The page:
While there's are a number of alternative beehive designs, most of us are familiar with the stereotypical modern beehive that resembles something like a box with frames inside. Some beekeepers argue that these modern structures are imposed upon bees, maximizing honey production but potentially comprising their natural nest-building inclinations and very probably their health.
With the recent sobering statistics on bee colony collapse disorder and its implications on these vital pollinator species and humans' food security, many beekeepers are turning to bee-friendly alternatives and even technology to keep bee populations from dying off.
We recently featured the Sun Hive, one of these innovative, bee-centric hive designs. From Gaia Bees comes the log hive, another do-it-yourself hive that is made out of a hollowed log. See how it's made:
The wood used here is green pine wood. A router is used to trace the circumference. A chainsaw is used to hollow out the interior in a grid-like fashion (see safety warning below). The pieces are chiselled out with a long tool. Access doors are made out of the same wood and placed at both ends. The hive is inoculated with propolis to attract a swarm of bees to take up residence, and placed in a tree.
Permaculture Magazine explains: "In nature, bees prefer to establish their hives safely off the ground in trees." Makes sense; here's what Gaia Bees has to say about the log hive:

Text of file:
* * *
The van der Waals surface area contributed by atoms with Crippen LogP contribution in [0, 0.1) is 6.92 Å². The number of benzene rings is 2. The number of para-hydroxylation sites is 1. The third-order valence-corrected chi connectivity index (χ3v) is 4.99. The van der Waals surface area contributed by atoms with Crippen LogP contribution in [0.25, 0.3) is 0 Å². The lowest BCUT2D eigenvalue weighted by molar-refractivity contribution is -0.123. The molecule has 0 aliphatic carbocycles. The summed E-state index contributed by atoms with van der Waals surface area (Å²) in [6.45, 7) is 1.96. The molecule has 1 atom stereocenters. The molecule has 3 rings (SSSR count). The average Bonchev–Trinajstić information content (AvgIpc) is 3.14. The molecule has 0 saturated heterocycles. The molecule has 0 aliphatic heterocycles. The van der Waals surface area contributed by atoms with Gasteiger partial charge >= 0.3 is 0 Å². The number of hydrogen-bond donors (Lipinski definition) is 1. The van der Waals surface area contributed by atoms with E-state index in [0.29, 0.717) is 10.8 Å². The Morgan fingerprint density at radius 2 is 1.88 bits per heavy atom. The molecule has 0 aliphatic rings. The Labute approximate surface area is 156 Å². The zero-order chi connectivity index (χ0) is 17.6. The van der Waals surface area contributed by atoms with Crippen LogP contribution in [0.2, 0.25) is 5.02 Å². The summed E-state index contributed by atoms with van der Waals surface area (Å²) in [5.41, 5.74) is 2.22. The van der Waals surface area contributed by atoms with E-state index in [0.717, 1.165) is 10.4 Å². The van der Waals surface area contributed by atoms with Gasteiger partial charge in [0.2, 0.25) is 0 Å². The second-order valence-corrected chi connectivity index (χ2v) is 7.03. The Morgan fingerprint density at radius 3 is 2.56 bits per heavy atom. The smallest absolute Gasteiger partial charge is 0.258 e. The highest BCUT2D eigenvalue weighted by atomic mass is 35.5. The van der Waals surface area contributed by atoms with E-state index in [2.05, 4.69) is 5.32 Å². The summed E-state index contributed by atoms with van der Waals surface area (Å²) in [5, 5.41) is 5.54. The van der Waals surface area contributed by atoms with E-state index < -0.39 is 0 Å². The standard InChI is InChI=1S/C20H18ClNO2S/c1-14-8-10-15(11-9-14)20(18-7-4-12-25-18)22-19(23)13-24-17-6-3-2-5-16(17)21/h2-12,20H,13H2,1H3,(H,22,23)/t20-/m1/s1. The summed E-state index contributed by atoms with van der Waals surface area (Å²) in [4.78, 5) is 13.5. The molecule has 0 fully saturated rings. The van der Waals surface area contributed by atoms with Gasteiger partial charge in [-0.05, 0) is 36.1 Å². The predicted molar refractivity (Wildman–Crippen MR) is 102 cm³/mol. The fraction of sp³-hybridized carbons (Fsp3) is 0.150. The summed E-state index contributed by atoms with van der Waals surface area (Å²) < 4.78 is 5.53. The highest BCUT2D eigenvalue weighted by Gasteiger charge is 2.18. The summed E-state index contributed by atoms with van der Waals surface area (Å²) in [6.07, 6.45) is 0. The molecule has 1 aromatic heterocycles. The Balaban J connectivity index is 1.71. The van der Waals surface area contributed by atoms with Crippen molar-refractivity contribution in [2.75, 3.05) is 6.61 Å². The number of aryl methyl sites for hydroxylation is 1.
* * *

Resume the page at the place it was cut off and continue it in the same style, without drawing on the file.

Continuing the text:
Log hives provide a natural nest environment and allow bees to grow their one-body [hive] according to their instincts and inner wisdom. Frameless nest environments support health and emotional well being.
A caveat: as the video notes, it doesn't show the basics of using a chainsaw, so great care must be taken. Commenter Zerkbern points out, there is more than one way to hollow out a log:
Sticking a chain saw in tip first is a good way have it buck right up in your face and if you are gonna do it (and you shouldn't) you better be darn careful and have a full face shield and proper garments on. A safer method would be to auger out a few holes to make one large hole into which the chainsaw blade would fit.
Like comparing life in an intentional community versus the gridlock of a gritty city, the log hive is an intriguing design that thinks outside the box, and could provide bees with a more suitable habitat that caters to their natural tendencies, rather than working against them. For more information, visit Gaia Bees and Permaculture Magazine.